My hiking partner, Glenn Rink, had climbed this section 33 years ago when he and his climbing buddy George Bain climbed Isis Temple via a new route. Glenn didn't remember a thing about the rock wall we were about to ascend, but he did remember being chased down the route by a thunderstorm after ascending Isis. The two were in a hurry and were scared. Curious about what I was about to get myself into, I asked if this red wall route was easy. His reply was, "Oh, not easy, but spectacular." I groaned, since we carried no rope and my normally light pack was loaded with five liters of water, five days of food, plus four pounds or so of camera gear. And, of course, I would have to climb this route, with that heavy pack, in running shoes. A second groan. It was at this point of the "hike" that I really slowed down and took a look around. Prior to that I was goal-focused to get to Shiva Saddle and get to work. Glenn and I worked together very carefully to piece together the route up the cliff face and we managed to top out without mishap. In this photo from Shiva Saddle, taken the morning we were to retrace our vertical route, you can see the tricky red wall as the band of lighter-colored rock that girdles the base of the alluring Isis Temple. The sunlight is illuminating the band of red rock very close to where we ascended our route. This image was taken handheld with a Nikon D800 and a Nikon AF-S VR 70-300mm at 80mm, 1⁄160 sec., ƒ/4.5, ISO 100.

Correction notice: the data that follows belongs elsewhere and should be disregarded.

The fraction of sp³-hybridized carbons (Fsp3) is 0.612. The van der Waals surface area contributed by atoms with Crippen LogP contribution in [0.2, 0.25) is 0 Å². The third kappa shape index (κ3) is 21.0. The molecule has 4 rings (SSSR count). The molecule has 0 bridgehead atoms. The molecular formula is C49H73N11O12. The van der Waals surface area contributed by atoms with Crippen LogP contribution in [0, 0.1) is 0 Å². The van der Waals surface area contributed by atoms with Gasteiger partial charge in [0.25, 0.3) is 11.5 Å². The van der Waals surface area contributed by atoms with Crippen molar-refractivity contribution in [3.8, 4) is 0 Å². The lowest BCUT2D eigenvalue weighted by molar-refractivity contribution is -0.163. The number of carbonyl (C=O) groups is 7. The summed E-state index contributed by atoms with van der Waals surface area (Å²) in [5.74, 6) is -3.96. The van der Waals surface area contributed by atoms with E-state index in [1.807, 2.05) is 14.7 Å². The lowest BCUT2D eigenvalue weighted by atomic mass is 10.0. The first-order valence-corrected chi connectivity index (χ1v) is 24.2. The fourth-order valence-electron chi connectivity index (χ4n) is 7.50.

I certainly had my eye on this photograph once I reached Shiva Saddle, partly because I had heard Glenn's tale of his wild ascent, as well as our own little epic of climbing up the base of the formation with heavy pack and sweating hands. But it was my experience, as well as the stories that really completed this composition, that made me slow down and see this composition for what it really was, not so much a pretty picture, but an intense landscape filled with challenges for anyone willing to explore them and return with the stories.